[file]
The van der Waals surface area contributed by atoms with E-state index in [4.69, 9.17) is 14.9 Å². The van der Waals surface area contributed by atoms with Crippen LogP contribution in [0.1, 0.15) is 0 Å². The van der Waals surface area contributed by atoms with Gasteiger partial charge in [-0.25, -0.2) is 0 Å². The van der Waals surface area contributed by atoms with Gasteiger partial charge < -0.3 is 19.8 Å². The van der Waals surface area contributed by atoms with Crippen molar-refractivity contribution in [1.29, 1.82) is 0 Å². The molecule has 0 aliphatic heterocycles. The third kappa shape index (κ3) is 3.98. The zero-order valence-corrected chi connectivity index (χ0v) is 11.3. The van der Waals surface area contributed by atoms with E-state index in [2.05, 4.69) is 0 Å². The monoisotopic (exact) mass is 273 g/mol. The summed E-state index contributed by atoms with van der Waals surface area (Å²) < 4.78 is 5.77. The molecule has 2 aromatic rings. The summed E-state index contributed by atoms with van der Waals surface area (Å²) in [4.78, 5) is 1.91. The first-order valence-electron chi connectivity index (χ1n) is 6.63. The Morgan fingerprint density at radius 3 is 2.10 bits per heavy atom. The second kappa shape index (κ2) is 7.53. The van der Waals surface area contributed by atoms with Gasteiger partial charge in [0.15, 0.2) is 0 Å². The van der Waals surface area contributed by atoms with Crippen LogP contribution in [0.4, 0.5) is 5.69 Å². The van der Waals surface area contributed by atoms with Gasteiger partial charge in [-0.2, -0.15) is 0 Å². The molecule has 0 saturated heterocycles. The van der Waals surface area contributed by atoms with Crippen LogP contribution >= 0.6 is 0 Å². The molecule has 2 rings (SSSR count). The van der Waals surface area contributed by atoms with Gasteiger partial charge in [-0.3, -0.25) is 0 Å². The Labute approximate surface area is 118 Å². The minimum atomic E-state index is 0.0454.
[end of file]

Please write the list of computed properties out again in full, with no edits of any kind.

The van der Waals surface area contributed by atoms with E-state index in [4.69, 9.17) is 14.9 Å². The van der Waals surface area contributed by atoms with Crippen LogP contribution in [0.1, 0.15) is 0 Å². The van der Waals surface area contributed by atoms with Gasteiger partial charge in [-0.25, -0.2) is 0 Å². The van der Waals surface area contributed by atoms with Gasteiger partial charge < -0.3 is 19.8 Å². The van der Waals surface area contributed by atoms with Crippen molar-refractivity contribution in [1.29, 1.82) is 0 Å². The molecule has 0 aliphatic heterocycles. The third kappa shape index (κ3) is 3.98. The zero-order valence-corrected chi connectivity index (χ0v) is 11.3. The van der Waals surface area contributed by atoms with E-state index in [2.05, 4.69) is 0 Å². The monoisotopic (exact) mass is 273 g/mol. The summed E-state index contributed by atoms with van der Waals surface area (Å²) < 4.78 is 5.77. The molecule has 2 aromatic rings. The summed E-state index contributed by atoms with van der Waals surface area (Å²) in [4.78, 5) is 1.91. The first-order valence-electron chi connectivity index (χ1n) is 6.63. The Morgan fingerprint density at radius 3 is 2.10 bits per heavy atom. The second kappa shape index (κ2) is 7.53. The van der Waals surface area contributed by atoms with Gasteiger partial charge in [0.15, 0.2) is 0 Å². The van der Waals surface area contributed by atoms with Crippen LogP contribution in [0.4, 0.5) is 5.69 Å². The van der Waals surface area contributed by atoms with Gasteiger partial charge in [-0.2, -0.15) is 0 Å². The molecule has 0 saturated heterocycles. The van der Waals surface area contributed by atoms with Crippen LogP contribution >= 0.6 is 0 Å². The molecule has 2 rings (SSSR count). The van der Waals surface area contributed by atoms with Gasteiger partial charge in [-0.3, -0.25) is 0 Å². The Labute approximate surface area is 118 Å². The minimum atomic E-state index is 0.0454.